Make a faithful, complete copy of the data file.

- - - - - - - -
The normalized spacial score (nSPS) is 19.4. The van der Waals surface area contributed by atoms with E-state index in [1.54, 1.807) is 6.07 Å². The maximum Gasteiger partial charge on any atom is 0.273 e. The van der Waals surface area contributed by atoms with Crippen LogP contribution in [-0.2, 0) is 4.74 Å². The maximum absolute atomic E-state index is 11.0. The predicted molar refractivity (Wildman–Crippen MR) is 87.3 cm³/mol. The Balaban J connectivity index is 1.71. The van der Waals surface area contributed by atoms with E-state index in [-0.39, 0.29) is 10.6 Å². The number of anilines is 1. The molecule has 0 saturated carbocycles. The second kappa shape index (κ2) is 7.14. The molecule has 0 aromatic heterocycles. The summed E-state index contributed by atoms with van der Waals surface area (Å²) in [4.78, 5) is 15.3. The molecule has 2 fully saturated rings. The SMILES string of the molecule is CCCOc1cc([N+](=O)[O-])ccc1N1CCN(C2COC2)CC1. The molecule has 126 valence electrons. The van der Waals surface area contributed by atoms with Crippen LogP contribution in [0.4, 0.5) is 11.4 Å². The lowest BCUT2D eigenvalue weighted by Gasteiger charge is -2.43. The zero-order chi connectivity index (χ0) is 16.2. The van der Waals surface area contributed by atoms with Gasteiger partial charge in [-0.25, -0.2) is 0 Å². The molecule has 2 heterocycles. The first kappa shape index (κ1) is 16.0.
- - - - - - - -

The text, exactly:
The normalized spacial score (nSPS) is 19.4. The van der Waals surface area contributed by atoms with E-state index in [1.54, 1.807) is 6.07 Å². The maximum Gasteiger partial charge on any atom is 0.273 e. The van der Waals surface area contributed by atoms with Crippen LogP contribution in [-0.2, 0) is 4.74 Å². The maximum absolute atomic E-state index is 11.0. The predicted molar refractivity (Wildman–Crippen MR) is 87.3 cm³/mol. The Balaban J connectivity index is 1.71. The van der Waals surface area contributed by atoms with E-state index in [-0.39, 0.29) is 10.6 Å². The number of anilines is 1. The molecule has 0 saturated carbocycles. The second kappa shape index (κ2) is 7.14. The molecule has 0 aromatic heterocycles. The summed E-state index contributed by atoms with van der Waals surface area (Å²) in [4.78, 5) is 15.3. The molecule has 2 fully saturated rings. The SMILES string of the molecule is CCCOc1cc([N+](=O)[O-])ccc1N1CCN(C2COC2)CC1. The molecule has 126 valence electrons. The van der Waals surface area contributed by atoms with Crippen LogP contribution in [0.4, 0.5) is 11.4 Å². The lowest BCUT2D eigenvalue weighted by Gasteiger charge is -2.43. The zero-order chi connectivity index (χ0) is 16.2. The van der Waals surface area contributed by atoms with Gasteiger partial charge in [-0.25, -0.2) is 0 Å². The molecule has 2 heterocycles. The first kappa shape index (κ1) is 16.0.